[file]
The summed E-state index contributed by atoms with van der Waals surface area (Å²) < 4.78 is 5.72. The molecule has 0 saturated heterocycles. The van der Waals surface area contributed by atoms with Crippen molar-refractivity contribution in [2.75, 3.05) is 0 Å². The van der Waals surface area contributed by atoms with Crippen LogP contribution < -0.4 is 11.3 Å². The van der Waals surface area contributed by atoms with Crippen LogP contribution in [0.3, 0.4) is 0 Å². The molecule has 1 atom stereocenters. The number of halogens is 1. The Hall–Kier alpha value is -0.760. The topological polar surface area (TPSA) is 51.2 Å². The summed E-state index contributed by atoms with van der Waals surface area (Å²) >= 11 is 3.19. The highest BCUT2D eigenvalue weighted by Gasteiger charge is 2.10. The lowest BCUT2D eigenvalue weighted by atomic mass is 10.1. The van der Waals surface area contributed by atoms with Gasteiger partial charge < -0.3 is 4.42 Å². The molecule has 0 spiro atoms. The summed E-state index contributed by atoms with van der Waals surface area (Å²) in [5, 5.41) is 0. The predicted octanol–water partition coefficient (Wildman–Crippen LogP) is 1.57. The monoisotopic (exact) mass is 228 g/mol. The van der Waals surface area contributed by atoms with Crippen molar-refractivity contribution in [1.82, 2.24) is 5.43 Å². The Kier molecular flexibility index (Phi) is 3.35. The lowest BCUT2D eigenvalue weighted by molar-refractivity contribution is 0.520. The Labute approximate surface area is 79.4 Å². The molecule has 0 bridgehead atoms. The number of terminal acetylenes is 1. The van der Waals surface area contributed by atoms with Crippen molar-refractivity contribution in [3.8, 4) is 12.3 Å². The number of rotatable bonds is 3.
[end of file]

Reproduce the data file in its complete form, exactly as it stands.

The summed E-state index contributed by atoms with van der Waals surface area (Å²) < 4.78 is 5.72. The molecule has 0 saturated heterocycles. The van der Waals surface area contributed by atoms with Crippen molar-refractivity contribution in [2.75, 3.05) is 0 Å². The van der Waals surface area contributed by atoms with Crippen LogP contribution < -0.4 is 11.3 Å². The van der Waals surface area contributed by atoms with Crippen LogP contribution in [0.3, 0.4) is 0 Å². The molecule has 1 atom stereocenters. The number of halogens is 1. The Hall–Kier alpha value is -0.760. The topological polar surface area (TPSA) is 51.2 Å². The summed E-state index contributed by atoms with van der Waals surface area (Å²) >= 11 is 3.19. The highest BCUT2D eigenvalue weighted by Gasteiger charge is 2.10. The lowest BCUT2D eigenvalue weighted by atomic mass is 10.1. The van der Waals surface area contributed by atoms with Gasteiger partial charge < -0.3 is 4.42 Å². The molecule has 0 spiro atoms. The summed E-state index contributed by atoms with van der Waals surface area (Å²) in [5, 5.41) is 0. The predicted octanol–water partition coefficient (Wildman–Crippen LogP) is 1.57. The monoisotopic (exact) mass is 228 g/mol. The van der Waals surface area contributed by atoms with Crippen molar-refractivity contribution in [1.82, 2.24) is 5.43 Å². The Kier molecular flexibility index (Phi) is 3.35. The lowest BCUT2D eigenvalue weighted by molar-refractivity contribution is 0.520. The Labute approximate surface area is 79.4 Å². The molecule has 0 bridgehead atoms. The number of terminal acetylenes is 1. The van der Waals surface area contributed by atoms with Crippen molar-refractivity contribution in [3.8, 4) is 12.3 Å². The number of rotatable bonds is 3.